• Element 50 represents a conventional address decoder and element 52 represents the conventional control circuitry for causing the select cells to supply the various voltages used for programming the memory cell array 48.
  • Thus, a novel nonvolatile semiconductor memory array and method have been disclosed which avoid the need for field oxide (FOX) islands for the purpose of providing electrical isolation. Although a preferred embodiment has been described in some detail, it is to be understood that certain changes can be made by those skilled in the art without departing from the scope of the invention as defined by the appended claims. For example, the invention can be utilized in programmable memory types other than EPROMs such as flash memories.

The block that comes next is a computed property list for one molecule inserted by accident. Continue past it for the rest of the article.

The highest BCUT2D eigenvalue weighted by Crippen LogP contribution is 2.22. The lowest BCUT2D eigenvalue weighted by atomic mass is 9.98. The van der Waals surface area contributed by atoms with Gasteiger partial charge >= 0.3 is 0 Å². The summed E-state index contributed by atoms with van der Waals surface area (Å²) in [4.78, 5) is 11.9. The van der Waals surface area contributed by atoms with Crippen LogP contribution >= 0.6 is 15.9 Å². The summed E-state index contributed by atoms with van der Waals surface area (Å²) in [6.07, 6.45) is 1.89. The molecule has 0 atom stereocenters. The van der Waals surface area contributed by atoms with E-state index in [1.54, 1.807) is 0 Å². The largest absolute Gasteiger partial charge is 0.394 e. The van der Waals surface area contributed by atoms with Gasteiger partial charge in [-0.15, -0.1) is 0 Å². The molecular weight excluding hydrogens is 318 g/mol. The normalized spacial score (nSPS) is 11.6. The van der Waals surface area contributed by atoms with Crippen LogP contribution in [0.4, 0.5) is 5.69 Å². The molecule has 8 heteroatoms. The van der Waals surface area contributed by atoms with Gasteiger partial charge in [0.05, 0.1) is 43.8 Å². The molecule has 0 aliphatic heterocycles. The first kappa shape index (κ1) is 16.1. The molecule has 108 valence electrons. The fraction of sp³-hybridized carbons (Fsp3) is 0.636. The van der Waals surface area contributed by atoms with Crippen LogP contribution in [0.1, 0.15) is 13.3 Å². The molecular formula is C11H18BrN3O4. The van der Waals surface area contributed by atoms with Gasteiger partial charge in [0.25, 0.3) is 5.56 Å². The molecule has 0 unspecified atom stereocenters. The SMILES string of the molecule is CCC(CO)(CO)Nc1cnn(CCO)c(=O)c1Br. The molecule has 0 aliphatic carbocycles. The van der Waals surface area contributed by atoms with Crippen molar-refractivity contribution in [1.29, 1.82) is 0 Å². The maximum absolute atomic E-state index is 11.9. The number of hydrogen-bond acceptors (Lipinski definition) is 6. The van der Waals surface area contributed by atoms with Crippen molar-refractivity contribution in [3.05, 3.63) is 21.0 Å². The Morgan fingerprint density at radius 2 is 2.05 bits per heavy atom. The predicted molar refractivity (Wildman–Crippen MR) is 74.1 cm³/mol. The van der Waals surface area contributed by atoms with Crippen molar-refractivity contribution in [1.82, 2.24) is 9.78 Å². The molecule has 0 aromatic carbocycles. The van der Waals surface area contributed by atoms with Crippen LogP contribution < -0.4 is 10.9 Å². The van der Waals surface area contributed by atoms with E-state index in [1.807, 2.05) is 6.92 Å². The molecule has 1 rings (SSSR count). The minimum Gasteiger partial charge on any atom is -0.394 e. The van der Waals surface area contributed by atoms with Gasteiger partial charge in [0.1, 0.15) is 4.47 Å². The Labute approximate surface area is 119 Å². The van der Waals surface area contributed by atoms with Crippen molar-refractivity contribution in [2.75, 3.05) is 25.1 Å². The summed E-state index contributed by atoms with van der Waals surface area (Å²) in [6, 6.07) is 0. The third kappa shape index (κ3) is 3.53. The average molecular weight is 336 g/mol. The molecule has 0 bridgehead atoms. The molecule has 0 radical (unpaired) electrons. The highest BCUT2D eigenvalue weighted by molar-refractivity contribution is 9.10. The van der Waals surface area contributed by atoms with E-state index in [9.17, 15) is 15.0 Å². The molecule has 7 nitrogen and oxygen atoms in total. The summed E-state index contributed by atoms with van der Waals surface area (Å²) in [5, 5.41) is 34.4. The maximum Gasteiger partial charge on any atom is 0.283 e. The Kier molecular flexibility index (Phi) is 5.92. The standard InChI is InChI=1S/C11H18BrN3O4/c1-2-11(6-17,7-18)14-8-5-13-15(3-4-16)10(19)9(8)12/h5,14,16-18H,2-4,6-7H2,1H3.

Claims (3)

  1. An electrically programmable semiconductor memory comprising an array of transistor cells (Q,42) which are arranged in columns and rows, in which array adjacent columns of cells (Q,42) have shared drain and source lines, each cell can be programmed either to a low threshold state or to a high threshold state, the cells in at least one row constitute memory cells (Q1-Q4) and the cells in at least two rows constitute select cells (42), all the cells (42) in each of the said two rows are connected to a respective select line (SELECT1, SELECT2), and select cells (42) programmed to the low threshold state enable the supply of programming voltages to selected memory cells (Q), characterised in that the select cells (42) are by row and column programmed alternately to the high and low threshold states so that the select cells (42B, 42D, 42E, 42G) programmed to the high threshold state provide electric isolation between alternate select cells (42A, 42C, 42F, 42H) which are programmed to the low threshold state.